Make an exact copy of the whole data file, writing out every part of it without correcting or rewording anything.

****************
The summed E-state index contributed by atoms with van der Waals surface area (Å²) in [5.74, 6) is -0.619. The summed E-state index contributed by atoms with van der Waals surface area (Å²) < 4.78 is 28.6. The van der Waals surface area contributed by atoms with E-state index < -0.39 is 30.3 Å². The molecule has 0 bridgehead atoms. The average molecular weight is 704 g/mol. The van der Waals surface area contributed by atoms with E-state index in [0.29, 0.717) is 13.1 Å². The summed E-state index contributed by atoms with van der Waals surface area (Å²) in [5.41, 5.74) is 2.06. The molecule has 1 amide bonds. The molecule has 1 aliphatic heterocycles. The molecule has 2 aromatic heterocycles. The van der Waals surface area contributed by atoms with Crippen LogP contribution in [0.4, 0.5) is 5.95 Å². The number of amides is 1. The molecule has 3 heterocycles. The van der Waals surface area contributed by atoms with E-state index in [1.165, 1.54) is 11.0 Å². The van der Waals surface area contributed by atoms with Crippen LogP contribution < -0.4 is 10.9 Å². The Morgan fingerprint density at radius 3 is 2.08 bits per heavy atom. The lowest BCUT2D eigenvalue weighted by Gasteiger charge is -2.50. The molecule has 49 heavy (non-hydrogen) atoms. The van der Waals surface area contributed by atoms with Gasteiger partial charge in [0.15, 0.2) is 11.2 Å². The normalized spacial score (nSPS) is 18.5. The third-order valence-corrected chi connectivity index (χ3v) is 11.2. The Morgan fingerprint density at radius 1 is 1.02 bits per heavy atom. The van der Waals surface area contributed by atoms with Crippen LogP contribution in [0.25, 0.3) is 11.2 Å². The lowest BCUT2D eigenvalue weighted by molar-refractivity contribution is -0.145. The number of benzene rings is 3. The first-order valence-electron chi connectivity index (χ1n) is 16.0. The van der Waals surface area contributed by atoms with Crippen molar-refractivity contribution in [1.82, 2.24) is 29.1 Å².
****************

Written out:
The summed E-state index contributed by atoms with van der Waals surface area (Å²) in [5.74, 6) is -0.619. The summed E-state index contributed by atoms with van der Waals surface area (Å²) < 4.78 is 28.6. The van der Waals surface area contributed by atoms with E-state index < -0.39 is 30.3 Å². The molecule has 0 bridgehead atoms. The average molecular weight is 704 g/mol. The van der Waals surface area contributed by atoms with E-state index in [0.29, 0.717) is 13.1 Å². The summed E-state index contributed by atoms with van der Waals surface area (Å²) in [5.41, 5.74) is 2.06. The molecule has 1 amide bonds. The molecule has 1 aliphatic heterocycles. The molecule has 2 aromatic heterocycles. The van der Waals surface area contributed by atoms with Crippen LogP contribution in [0.4, 0.5) is 5.95 Å². The number of amides is 1. The molecule has 3 heterocycles. The van der Waals surface area contributed by atoms with E-state index in [1.165, 1.54) is 11.0 Å². The van der Waals surface area contributed by atoms with Crippen LogP contribution < -0.4 is 10.9 Å². The Morgan fingerprint density at radius 3 is 2.08 bits per heavy atom. The lowest BCUT2D eigenvalue weighted by Gasteiger charge is -2.50. The molecule has 49 heavy (non-hydrogen) atoms. The van der Waals surface area contributed by atoms with Gasteiger partial charge in [0.15, 0.2) is 11.2 Å². The normalized spacial score (nSPS) is 18.5. The third-order valence-corrected chi connectivity index (χ3v) is 11.2. The Morgan fingerprint density at radius 1 is 1.02 bits per heavy atom. The van der Waals surface area contributed by atoms with Crippen LogP contribution in [0.25, 0.3) is 11.2 Å². The lowest BCUT2D eigenvalue weighted by molar-refractivity contribution is -0.145. The number of benzene rings is 3. The first-order valence-electron chi connectivity index (χ1n) is 16.0. The van der Waals surface area contributed by atoms with Crippen molar-refractivity contribution in [1.82, 2.24) is 29.1 Å².